The Reserve Bank of Australia’s Governor Philip Lowe said on Friday that further increases in interest rates, though “unwelcome” for many people, are needed to bring inflation back to the 2-3 per cent target range.
Lowe made his remark at a public hearing when Australia’s House of Representatives Standing Committee on Economics probed the central bank’s recent interest rate policy, as well as its approach to tackling inflation, reports Xinhua news agency.
Knowing that higher rates are “unwelcome for many people, especially those who have borrowed large sums over recent times”, the Governor made clear in his speech that the bank board expects further rate rises, but the pace of increase may slow down at some point.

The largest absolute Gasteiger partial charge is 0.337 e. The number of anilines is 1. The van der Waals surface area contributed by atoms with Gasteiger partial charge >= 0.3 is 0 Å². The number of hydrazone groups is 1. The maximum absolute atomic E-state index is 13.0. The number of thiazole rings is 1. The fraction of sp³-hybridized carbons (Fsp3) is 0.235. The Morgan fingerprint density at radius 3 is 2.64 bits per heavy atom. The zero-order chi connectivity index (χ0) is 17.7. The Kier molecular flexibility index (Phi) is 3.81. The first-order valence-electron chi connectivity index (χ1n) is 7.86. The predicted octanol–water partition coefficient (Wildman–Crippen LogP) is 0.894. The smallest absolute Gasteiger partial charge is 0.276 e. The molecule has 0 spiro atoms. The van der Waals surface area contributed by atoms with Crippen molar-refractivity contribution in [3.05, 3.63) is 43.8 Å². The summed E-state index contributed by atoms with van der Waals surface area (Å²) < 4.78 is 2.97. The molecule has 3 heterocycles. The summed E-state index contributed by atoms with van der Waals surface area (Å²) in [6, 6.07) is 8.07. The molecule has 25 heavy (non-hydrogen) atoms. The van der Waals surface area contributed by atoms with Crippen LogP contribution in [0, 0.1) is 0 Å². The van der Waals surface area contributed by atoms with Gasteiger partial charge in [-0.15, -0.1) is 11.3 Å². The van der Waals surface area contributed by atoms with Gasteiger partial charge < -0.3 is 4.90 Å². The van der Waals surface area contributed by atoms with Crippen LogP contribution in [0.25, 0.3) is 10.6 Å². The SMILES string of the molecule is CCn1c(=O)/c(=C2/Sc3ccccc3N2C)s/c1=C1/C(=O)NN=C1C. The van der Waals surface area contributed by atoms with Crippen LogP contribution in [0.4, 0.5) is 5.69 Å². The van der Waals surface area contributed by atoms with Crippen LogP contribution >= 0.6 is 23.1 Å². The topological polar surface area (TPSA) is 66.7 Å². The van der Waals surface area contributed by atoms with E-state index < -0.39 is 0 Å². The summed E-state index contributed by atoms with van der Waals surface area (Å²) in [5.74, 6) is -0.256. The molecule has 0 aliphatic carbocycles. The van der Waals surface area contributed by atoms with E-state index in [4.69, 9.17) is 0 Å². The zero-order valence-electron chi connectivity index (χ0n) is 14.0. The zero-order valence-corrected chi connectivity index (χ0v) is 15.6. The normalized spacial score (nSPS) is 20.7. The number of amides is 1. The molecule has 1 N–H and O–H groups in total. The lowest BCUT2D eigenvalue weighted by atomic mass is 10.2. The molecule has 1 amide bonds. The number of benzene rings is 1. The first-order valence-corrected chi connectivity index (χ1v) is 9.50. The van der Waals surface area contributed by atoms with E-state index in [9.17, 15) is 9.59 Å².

During the hearing, Lowe expounded on several global factors that drove up inflation in Australia, including the disruption of energy markets due to the Russia-Ukraine war, ripple effects of the Covid-19 pandemic on global supply chains, and domestic demand for goods being relatively high compared to the economy’s ability to meet it.
“Over the year to June, the headline inflation rate was 6.1 per cent. It is expected to increase further over the months ahead to peak at around 7.75 per cent later this year,” said Lowe.
“Inflation is then expected to start declining, to be back around 3 per cent late in 2024.”